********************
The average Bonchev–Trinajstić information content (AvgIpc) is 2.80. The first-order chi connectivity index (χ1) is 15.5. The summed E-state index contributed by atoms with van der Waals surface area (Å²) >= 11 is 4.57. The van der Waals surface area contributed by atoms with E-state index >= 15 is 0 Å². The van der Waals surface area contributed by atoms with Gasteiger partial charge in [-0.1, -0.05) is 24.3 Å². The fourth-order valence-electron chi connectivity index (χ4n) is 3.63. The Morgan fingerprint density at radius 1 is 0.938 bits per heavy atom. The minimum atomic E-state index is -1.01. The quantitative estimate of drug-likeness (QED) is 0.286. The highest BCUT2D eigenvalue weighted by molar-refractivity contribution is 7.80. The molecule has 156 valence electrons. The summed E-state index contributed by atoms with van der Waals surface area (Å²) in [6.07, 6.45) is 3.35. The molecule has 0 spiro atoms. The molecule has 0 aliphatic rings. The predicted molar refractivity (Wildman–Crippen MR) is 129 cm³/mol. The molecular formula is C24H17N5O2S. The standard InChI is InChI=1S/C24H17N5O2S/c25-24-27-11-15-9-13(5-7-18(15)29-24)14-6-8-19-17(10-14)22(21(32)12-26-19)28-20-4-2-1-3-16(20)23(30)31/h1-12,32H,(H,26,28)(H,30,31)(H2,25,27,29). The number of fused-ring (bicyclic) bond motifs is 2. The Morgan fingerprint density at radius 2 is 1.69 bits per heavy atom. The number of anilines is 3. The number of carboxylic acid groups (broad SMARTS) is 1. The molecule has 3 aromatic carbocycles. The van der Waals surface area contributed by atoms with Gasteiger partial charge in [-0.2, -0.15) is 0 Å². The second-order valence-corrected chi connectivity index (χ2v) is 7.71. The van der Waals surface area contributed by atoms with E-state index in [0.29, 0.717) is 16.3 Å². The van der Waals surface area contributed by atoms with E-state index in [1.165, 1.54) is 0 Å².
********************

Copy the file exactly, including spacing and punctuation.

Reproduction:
The average Bonchev–Trinajstić information content (AvgIpc) is 2.80. The first-order chi connectivity index (χ1) is 15.5. The summed E-state index contributed by atoms with van der Waals surface area (Å²) >= 11 is 4.57. The van der Waals surface area contributed by atoms with E-state index >= 15 is 0 Å². The van der Waals surface area contributed by atoms with Gasteiger partial charge in [-0.1, -0.05) is 24.3 Å². The fourth-order valence-electron chi connectivity index (χ4n) is 3.63. The Morgan fingerprint density at radius 1 is 0.938 bits per heavy atom. The minimum atomic E-state index is -1.01. The quantitative estimate of drug-likeness (QED) is 0.286. The highest BCUT2D eigenvalue weighted by molar-refractivity contribution is 7.80. The molecule has 156 valence electrons. The summed E-state index contributed by atoms with van der Waals surface area (Å²) in [6.07, 6.45) is 3.35. The molecule has 0 spiro atoms. The molecule has 0 aliphatic rings. The predicted molar refractivity (Wildman–Crippen MR) is 129 cm³/mol. The molecular formula is C24H17N5O2S. The standard InChI is InChI=1S/C24H17N5O2S/c25-24-27-11-15-9-13(5-7-18(15)29-24)14-6-8-19-17(10-14)22(21(32)12-26-19)28-20-4-2-1-3-16(20)23(30)31/h1-12,32H,(H,26,28)(H,30,31)(H2,25,27,29). The number of fused-ring (bicyclic) bond motifs is 2. The Morgan fingerprint density at radius 2 is 1.69 bits per heavy atom. The number of anilines is 3. The number of carboxylic acid groups (broad SMARTS) is 1. The molecule has 3 aromatic carbocycles. The van der Waals surface area contributed by atoms with Gasteiger partial charge in [-0.2, -0.15) is 0 Å². The second-order valence-corrected chi connectivity index (χ2v) is 7.71. The van der Waals surface area contributed by atoms with E-state index in [0.29, 0.717) is 16.3 Å². The van der Waals surface area contributed by atoms with E-state index in [1.165, 1.54) is 0 Å².